06 February 2007

Not Really French, Maybe Not Even Food, But it Worked for Me

A few weeks back, I came down with a bad case of stomach flu.

It crept up, as these things do, in the middle of the night. In my experience, the bug is usually gone by mid afternoon the following day, but this time, I was not so lucky. I called in sick and languished on the sofa all day, devoid of enthusiasm for anything. Around 3 p.m., I dragged myself into the kitchen to make tea, using my Yixing tea set, shown above.

I bought the set a few years ago in April. The sleek jade green teapot and cups were my gift to myself after an especially taxing and stressful winter. I use it for green tea only, this time making green tea with mint. It helped. I think the beauty of the tea set was soothing, too.

But what really made me feel better was supper. When my stomach is upset, I crave French toast, which some say is the American version of the French "pain Perdu," or lost bread. French toast and milk.

So my husband, who is nice about these things, made me French toast. He was tired, after a long day of meetings, and made it from what we had on hand. Which happened to be somehting no self-respecting foodie would admit to eating: Mrs. Karl's Bread.

For the unfamiliar, Mrs. Karl's in its blue-and-white check wrapper, is like Wonder Bread. You get the picture.

My husband and I differ on the issue of bread. I grew up in a household where it was baked regularly, by my father, or his mother. I love baking bread. I love kneading bread. I love the aroma and the taste of freshly baked bread.

I loath most of the stuff for sale at grocery stores.

But on this particular night, the French toast my husband made was the sweetest and most delicious supper I could have eaten. It settled my stomach. It made me feel cared for and loved.

The toast melted in my mouth. The butter was soft and, well, buttery. The syrup was sweet (Mrs. Butterworth, meet Mrs. Karl). I felt better after the first bite. Plus, it tasted like childhood.

Sometimes, the love with which a meal is prepared and served makes the most ordinary food taste good. That is one of the secrets of cooking from the heart, my reoccurring theme this month. (It also helped that I was feeling so lousy.)

When we were kids, mother would make beanburgers at the end of the week. We loved 'em, but as my brother once pointed out, they were probably served because they were cheap and it was the day before payday. Same principle.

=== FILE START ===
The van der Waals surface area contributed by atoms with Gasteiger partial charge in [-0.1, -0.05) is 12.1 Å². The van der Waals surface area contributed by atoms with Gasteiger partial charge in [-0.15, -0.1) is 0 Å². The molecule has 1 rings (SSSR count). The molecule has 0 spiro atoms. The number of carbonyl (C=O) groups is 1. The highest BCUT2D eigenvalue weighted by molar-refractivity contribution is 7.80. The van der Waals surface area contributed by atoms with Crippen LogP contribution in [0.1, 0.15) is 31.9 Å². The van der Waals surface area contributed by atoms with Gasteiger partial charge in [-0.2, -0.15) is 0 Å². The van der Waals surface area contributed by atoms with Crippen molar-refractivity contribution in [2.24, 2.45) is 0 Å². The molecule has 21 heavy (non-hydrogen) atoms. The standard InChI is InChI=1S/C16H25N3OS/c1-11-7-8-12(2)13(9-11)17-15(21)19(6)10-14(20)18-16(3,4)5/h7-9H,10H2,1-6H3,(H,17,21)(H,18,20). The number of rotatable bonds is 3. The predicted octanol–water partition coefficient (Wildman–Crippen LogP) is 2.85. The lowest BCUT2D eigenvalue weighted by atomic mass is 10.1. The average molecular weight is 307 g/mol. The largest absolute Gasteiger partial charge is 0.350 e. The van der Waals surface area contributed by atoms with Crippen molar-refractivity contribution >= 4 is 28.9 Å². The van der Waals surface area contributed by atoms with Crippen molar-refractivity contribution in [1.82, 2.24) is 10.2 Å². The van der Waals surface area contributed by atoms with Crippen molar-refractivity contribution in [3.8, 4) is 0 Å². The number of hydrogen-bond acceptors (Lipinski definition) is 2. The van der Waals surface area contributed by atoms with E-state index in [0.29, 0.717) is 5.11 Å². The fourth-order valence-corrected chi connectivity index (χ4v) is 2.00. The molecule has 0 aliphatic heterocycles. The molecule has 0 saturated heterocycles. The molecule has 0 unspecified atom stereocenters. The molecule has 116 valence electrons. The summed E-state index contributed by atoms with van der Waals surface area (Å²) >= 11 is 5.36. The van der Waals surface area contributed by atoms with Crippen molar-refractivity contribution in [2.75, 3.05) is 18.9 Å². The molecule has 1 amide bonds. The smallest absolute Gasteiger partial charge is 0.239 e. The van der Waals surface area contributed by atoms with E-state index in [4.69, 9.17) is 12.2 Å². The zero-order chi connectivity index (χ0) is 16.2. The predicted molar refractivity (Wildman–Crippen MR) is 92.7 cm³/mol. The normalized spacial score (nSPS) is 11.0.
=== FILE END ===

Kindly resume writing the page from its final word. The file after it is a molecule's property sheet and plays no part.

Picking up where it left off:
(OK, food blog police: Come and get me. Just remember, Tanna, who recently made a delicious-looking onion-cheese bread with Bisquick, and I want kitchen privileges.)

Now, we've all had these meals. Maybe it was a quick bite from a street vendor after a bracing walk in winter. Maybe it was the time you and your best friend (or lover) bought sandwiches and ate them at a park in the middle of town or at the lighthouse. Maybe it was a meal mom cobbled together during hard times. Share?

21 comments:

Lydia said...

All meals prepared with love taste wonderful. I remember my first cheese dog (really....), prepared and served with pride by our son when he was 8 or 9 years old. It was wonderful, though not particularly delicious.

Mimi said...

He started early, your son!

MyKitchenInHalfCups said...

It is true love does change food. Our youngest son microwaved a potato for me after I ran my first marathon and was so sore I couldn't/ wouldn't come down the stairs for dinner. It was the best ever baked potato.
I'm working with the blog police, I think they're going to let us have a kitchen!
This was really sweet in all directions.

Mimi said...

What nice sons my blogger friends have!

Thanks, Tanna.

Pepper said...

Mimi, if you have Bisquick day I will join if I am allowed to use homemade baking mix.

Mimi said...

Why not? I think it could be fun, Pepper.

I've got to do some thinkjing and come up with a framework for this special event...

Erika said...

Oh my gosh! French toast is one of my sick-cravings too! Same exact thing- it just isn't the same unless it's made with the cheap packaged all white bread.- Mrs. butterworth's and all.

I'd join in a Bisquick event... ;-)

Mimi said...

Cool!

This is the best French toast ever.

(Oh, dear, I am facing a stiff prison sentence now.)

How about March 10 is Bisquick Day?

I'll post a few guidelines at the end of the week.

Andrea said...

My husband is the exact same way - I'm always trying to get him to indulge himself with good quality bread since he has is as the main part of his meal every lunchtime but he insists on getting whatever tastesless stuff is cheapest.

I find that meals that I put together from "shopping" in my pantry tend to taste better than those made from carefully sought out and selected ingredients.

Mimi said...

Why is that, Andrea? I've been puzzling over that one.

Maybe, cooking with what we have forces us to be more creative? Maybe — since it's not cooking from someone else's recipe — it's more real, more from the heart?

Maybe we're just so glad we don't have to get out and go shopping that it tastes better. That is certainly true here right now when we've had days of subzero weather.

Ideas, anyone?

Terry B said...